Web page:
Johns Hopkins

Johns Hopkins

The 5 Largest Charitable Donations Ever Made to American Universities

A private liberal arts school in rural Kentucky called Centre College has announced a $250 million donation from the Brockman Charitable Trust. Centre College has an enrollment of just over 1,000 students and the gift puts them in the top 20 worldwide for the all-time biggest charitable donations made to a university. While there’s nothing better than a quarter billion dollars to put your university on the map,—go Praying Colonels!— it’s only chump change compared to the charity that more well-known colleges receive. We’ve compiled a list of the five largest donations to American universities; how they came about, who gave them, and how they shaped the university.

EDU college

5. Johns Hopkins University, $350 million from Michael R. Bloomberg

When New York City Mayor Michael Bloomberg pledged $350 million to his alma mater earlier this year, his total lifelong donation to the university topped the $1 billion mark. His most recent donation will create cross-disciplinary programs and fund faculty appointments. The rest of the $35o million will help award 2,600 scholarships over the next 10 years.

Read the rest of this entry »



The Future of College Admissions: SAT, ACT, and Admissions Rates

Many students think of the ACT and SAT as tests they have to take to get into college. They study a little bit, take the test, and then apply to the schools where their scores are deemed acceptable. However, the world of college admissions is changing and these tests might not hold as much sway in the future.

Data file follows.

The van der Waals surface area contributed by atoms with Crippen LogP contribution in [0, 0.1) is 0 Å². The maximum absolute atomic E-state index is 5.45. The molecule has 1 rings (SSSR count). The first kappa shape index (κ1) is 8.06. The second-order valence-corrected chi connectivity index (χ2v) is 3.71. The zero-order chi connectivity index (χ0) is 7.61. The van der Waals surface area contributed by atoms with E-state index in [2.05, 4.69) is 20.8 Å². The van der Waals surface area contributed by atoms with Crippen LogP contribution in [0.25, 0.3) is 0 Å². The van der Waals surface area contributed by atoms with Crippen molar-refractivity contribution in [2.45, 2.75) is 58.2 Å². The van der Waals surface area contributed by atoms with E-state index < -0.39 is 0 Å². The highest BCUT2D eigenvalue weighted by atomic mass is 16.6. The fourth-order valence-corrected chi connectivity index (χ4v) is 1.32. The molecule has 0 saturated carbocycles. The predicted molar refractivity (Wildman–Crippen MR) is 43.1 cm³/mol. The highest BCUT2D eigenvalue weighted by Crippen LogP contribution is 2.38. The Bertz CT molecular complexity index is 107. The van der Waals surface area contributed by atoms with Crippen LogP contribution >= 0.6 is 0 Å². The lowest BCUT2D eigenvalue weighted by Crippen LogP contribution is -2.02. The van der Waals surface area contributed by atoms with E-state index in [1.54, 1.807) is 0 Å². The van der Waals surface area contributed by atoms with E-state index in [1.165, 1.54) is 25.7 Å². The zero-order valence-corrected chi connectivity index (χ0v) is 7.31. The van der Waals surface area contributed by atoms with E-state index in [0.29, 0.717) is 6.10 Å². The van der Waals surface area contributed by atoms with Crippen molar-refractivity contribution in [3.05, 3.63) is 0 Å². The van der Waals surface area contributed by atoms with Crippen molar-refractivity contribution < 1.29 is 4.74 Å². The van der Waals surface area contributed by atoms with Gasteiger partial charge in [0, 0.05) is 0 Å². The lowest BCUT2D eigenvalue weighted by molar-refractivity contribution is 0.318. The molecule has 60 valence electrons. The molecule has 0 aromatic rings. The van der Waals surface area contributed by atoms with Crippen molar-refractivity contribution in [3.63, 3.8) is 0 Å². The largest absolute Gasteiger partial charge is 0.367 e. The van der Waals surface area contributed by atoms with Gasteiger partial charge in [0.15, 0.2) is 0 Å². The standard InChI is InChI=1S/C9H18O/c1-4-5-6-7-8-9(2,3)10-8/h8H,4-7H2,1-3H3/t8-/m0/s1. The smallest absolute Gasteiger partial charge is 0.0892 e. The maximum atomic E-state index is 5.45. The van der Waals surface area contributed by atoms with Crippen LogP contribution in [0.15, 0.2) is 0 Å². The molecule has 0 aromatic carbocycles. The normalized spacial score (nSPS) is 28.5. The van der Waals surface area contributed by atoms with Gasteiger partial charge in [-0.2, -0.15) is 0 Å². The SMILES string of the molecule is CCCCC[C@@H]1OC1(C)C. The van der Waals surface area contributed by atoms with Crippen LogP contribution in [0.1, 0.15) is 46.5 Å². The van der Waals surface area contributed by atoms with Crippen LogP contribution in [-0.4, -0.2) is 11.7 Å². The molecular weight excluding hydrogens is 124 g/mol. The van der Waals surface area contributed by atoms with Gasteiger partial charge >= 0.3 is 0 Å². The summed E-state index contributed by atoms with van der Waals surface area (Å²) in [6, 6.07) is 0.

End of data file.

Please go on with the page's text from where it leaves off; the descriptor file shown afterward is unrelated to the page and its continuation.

Currently, there are 850 colleges and universities in the USA that have an SAT/ACT optional admissions policy. This means that students do not have to take these standardized tests in order to be accepted. Some of the schools that have adopted this policy include Indiana State University, Johnson & Wales University, and Kansas State University.

Some people are in favor of this new trend concerning college admissions because they argue that the tests are “a cocktail of trickery [that do not allow] enough time, and [require] idiosyncratic ways of thinking,” as Anthony Russomanno of the Princeton Review said. The SAT and ACT were originally designed to create a bell-curve distribution of test scores, but opponents say that this does not prove the tests are fair. Instead, they say that the tests would be fair if students could study for them in a similar way that students can study for other tests, such as AP and IB exams. Read the rest of this entry »





About

We help students find reviews on colleges, get help with student loan refinancing and other resourceful content to help students.

Social Links

© 2018 EDUInReview.com